Rules Review
Time-Out Rules...
By Dennis Dacey, USAPA Rules Chair

This month I want to cover a seldom requested rule used in tournament play. This is concerning Time-Out Rules and is in Section 11.C of the IFP rulebook. The subject rule is “Equipment Time-Outs.” So, the question is: When can an equipment time-out be used?
First, the player or team must have used their two regular time-outs before requesting an equipment time-out. In addition, an equipment time-out can only be given if, in the opinion of the referee, the time-out is needed for a fair and safe continuation of the match. If the referee does award an equipment time-out it is to be no longer than 2 minutes.
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USAPA Facebook Page Update...

If you like to read interesting pickleball stories and see photos and videos of what your fellow members (and non-members) are up to, the USAPA Facebook page is the place to visit. Our page continues to grow and we now have over 900 pickleball players who ‘like’ our page. This is up from around 300 at the beginning of the year. Joining is easy; just click the ‘Like’ button and check it out.


Pickleball Lyrics of the Month…

Submitted by Jennifer Selchow, USAPA Ambassador, Winnebago County, Illinois

 (To the tune of Jingle Bells)
Pickleballs, Pickleballs
Pickle all the way
Oh, what fun it is today
For doubles open play
Pickleballs, Pickleballs
Pickle all the way
Oh, what fun it is today
For doubles open play.
Dashing to the courts
For doubles open play
O'er the nets we go
Laughing all the way
Smashing balls will sting
Making bruises bright
What fun it is to laugh and sing
A Pickling song tonight.
Oh, Pickleballs, Pickleballs
Pickle all the way
Oh, what fun it is today
For doubles open play
Pickleballs, Pickleballs
Pickle all the way
Oh, what fun it is today
For doubles open play.
A day or so ago
We thought we'd take a game
And soon it was a fight
We matched up all the same
The team was lean and lank
Misfortune at their net
We thought had them sank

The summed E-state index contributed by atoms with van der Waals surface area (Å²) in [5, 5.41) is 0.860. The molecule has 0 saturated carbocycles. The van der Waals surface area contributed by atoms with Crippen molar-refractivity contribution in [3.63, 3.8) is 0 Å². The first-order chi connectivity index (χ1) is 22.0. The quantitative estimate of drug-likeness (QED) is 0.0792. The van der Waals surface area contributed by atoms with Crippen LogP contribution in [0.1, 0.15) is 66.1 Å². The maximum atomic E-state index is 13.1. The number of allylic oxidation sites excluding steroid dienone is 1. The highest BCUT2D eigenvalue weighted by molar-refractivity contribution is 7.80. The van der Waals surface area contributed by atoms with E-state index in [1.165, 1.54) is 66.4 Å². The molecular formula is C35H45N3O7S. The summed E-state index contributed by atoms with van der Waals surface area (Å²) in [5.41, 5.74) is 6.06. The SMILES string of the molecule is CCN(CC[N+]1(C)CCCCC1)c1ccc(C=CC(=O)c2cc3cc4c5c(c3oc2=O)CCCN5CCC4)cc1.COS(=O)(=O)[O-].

But then we got upset.
Oh, Pickleballs, Pickleballs
Pickle all the way
Oh, what fun it is today
For doubles open play
Pickleballs, Pickleballs
Pickle all the way
Oh, what fun it is today
For doubles open play.
A day or two ago
The story I must tell
I tried to hit a ball,
And on my bum I fell;
My partner was nearby
O'er in no-man’s land
He laughed as there I lie,
But quickly lent a hand.
Oh, Pickleballs, Pickleballs
Pickle all the way
Oh, what fun it is today
For doubles open play
Pickleballs, Pickleballs
Pickle all the way
Oh, what fun it is today
For doubles open play.
Now the match is set
Go it while you're strong,
Take the team tonight
and sing this Pickling song;
Just a swing away
Placement’s all you need
Patience play by play
And whack, you'll take the lead!
Oh, Pickleballs, Pickleballs
Pickle all the way
Oh, what fun it is today
For doubles open play
Pickleballs, Pickleballs
Pickle all the way
Oh, what fun it is today
For doubles open play.

Please see the YouTube link below for the lyrics to the tune of Jingle Bells.

Member Benefits...

Want an association t-shirt with the new USAPA logo? How about an Official USAPA/IFP Rulebook and a discount when registering for tournaments? Visit to learn more about all the benefits of renewing your membership today. Plus, all USAPA members have access to the Working Advantage discount network, which can save you up to 60% on ticketed events, online shopping and much more!
Disclaimer: Working Advantage is an independent gateway for USAPA's members to access voluntary benefits, discounts and special services offered by vendors and other companies affiliated with Working Advantage. USAPA does not promote or endorse and is not responsible for any of these products or services.
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STAND TALL: Good posture becomes you
By Barbara Wintroub
While I was waiting for my matches to be called at the Huntsman World Senior Games in October, I was doing a body analysis on those who walked by. OMG! I cannot believe how many women have joined the men in poor posture. So many of you seem to be trying to walk with your nose tied to the railroad tracks instead of chest tied to cable car wires. We live in a linear world, hunched and bent forward – as we age we are returning to the fetal position from whence we came. I absolutely refuse to let this happen. I fight gravity every single day to reverse this process. WHY? You won't have back and shoulder pain if you stand tall. You won't lose inches in height and gain inches in waistline. AND you won't lose strength when you are playing pickleball. Biomechanically, you need to have your joints in the right place, your head should be on top of your neck, not growing out of your chest, and your spine stacked not crunched. Strength and power comes from correct body position. The exercises below will help you gain your length, look better in your clothes and play powerful pickleball.